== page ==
And it was at that moment that it twitched and sat up straight, and in the most dramatic fashion it spread it’s huge wings open wide to reveal the grandest markings I have ever seen on this side of a slideshow in a darkened science classroom.
Chooch and I cried a seriously impressed “WHOA!” in unison, and leaned in closer to admire this total babe all spread out in front of us. People were walking by giving us double takes, because what are those dummies looking at, last night’s puke? A discarded syringe?
NO, JUST A GIFT FROM NATURE, RIGHT HERE IN FROM THE RECORD STORE. YOU WOULDN’T UNDERSTAND.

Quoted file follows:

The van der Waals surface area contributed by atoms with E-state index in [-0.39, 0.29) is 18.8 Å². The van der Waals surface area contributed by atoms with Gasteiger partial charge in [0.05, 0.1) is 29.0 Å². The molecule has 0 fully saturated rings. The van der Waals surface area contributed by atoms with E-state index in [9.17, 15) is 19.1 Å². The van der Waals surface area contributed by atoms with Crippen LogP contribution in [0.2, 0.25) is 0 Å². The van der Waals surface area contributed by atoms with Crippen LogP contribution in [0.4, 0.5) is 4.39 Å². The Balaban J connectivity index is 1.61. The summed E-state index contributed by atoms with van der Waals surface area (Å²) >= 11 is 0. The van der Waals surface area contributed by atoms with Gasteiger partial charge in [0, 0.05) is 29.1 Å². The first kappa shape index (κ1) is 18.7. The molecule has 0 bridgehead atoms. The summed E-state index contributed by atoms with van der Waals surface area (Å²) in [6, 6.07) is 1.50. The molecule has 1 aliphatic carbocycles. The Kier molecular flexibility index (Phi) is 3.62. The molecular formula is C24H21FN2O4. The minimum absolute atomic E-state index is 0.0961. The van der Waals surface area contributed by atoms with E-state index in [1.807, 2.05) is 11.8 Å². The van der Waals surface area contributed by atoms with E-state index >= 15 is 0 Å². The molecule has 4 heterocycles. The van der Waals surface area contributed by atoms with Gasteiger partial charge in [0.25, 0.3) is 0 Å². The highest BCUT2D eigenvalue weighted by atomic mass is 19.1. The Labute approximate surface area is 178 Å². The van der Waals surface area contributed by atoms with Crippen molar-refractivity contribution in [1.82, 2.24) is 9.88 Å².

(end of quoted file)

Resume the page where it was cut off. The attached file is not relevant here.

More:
I swear to god, this majestic moth was the size of half my hand. We expected it to fly away now that it’s wings were open, but it still just sat there.
“Maybe it’s injured,” I said sadly. We tried a few more times to move it, to at least scoot it over closer to the window of the record store where it was out of the direct path of foot traffic but it was becoming increasingly clear that it wasn’t going to budge.
“We can’t do this without something sturdier to slide under it. I hate to leave it but I don’t think there’s anything we can do for it without touching it with our hands and I don’t want to hurt it!” I cried.
“Too bad we don’t have like, a plastic lid or something,” Chooch shrugged hopelessly as we started to walk away. And then 10 feet later, no lie, there was an old red tupperwear lid laying on the sidewalk.